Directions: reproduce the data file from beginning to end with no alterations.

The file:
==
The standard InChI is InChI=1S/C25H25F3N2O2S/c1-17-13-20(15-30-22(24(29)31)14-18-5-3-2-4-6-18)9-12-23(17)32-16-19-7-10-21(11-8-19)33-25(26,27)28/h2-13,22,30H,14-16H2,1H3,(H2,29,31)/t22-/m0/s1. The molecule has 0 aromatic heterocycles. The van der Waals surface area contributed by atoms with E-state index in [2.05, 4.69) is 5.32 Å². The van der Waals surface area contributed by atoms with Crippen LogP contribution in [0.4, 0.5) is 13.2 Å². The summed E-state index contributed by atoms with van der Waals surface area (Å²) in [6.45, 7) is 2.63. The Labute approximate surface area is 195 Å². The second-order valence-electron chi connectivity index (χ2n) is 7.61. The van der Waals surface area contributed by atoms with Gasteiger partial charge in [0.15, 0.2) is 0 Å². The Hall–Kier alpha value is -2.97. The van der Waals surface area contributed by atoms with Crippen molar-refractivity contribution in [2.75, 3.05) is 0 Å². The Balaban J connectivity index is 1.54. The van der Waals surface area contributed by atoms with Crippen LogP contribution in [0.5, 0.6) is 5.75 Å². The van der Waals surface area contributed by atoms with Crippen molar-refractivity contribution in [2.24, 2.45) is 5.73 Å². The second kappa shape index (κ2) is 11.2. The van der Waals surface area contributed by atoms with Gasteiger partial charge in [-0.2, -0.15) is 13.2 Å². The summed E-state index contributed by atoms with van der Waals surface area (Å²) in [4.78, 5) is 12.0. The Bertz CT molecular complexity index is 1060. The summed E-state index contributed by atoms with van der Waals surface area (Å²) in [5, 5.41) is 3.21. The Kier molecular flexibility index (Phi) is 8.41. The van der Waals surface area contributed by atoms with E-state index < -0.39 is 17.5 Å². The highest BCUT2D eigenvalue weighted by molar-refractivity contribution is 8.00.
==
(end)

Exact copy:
The standard InChI is InChI=1S/C25H25F3N2O2S/c1-17-13-20(15-30-22(24(29)31)14-18-5-3-2-4-6-18)9-12-23(17)32-16-19-7-10-21(11-8-19)33-25(26,27)28/h2-13,22,30H,14-16H2,1H3,(H2,29,31)/t22-/m0/s1. The molecule has 0 aromatic heterocycles. The van der Waals surface area contributed by atoms with E-state index in [2.05, 4.69) is 5.32 Å². The van der Waals surface area contributed by atoms with Crippen LogP contribution in [0.4, 0.5) is 13.2 Å². The summed E-state index contributed by atoms with van der Waals surface area (Å²) in [6.45, 7) is 2.63. The Labute approximate surface area is 195 Å². The second-order valence-electron chi connectivity index (χ2n) is 7.61. The van der Waals surface area contributed by atoms with Gasteiger partial charge in [0.15, 0.2) is 0 Å². The Hall–Kier alpha value is -2.97. The van der Waals surface area contributed by atoms with Crippen molar-refractivity contribution in [2.75, 3.05) is 0 Å². The Balaban J connectivity index is 1.54. The van der Waals surface area contributed by atoms with Crippen LogP contribution in [0.5, 0.6) is 5.75 Å². The van der Waals surface area contributed by atoms with Crippen molar-refractivity contribution in [2.24, 2.45) is 5.73 Å². The second kappa shape index (κ2) is 11.2. The van der Waals surface area contributed by atoms with Gasteiger partial charge in [-0.2, -0.15) is 13.2 Å². The summed E-state index contributed by atoms with van der Waals surface area (Å²) in [4.78, 5) is 12.0. The Bertz CT molecular complexity index is 1060. The summed E-state index contributed by atoms with van der Waals surface area (Å²) in [5, 5.41) is 3.21. The Kier molecular flexibility index (Phi) is 8.41. The van der Waals surface area contributed by atoms with E-state index < -0.39 is 17.5 Å². The highest BCUT2D eigenvalue weighted by molar-refractivity contribution is 8.00.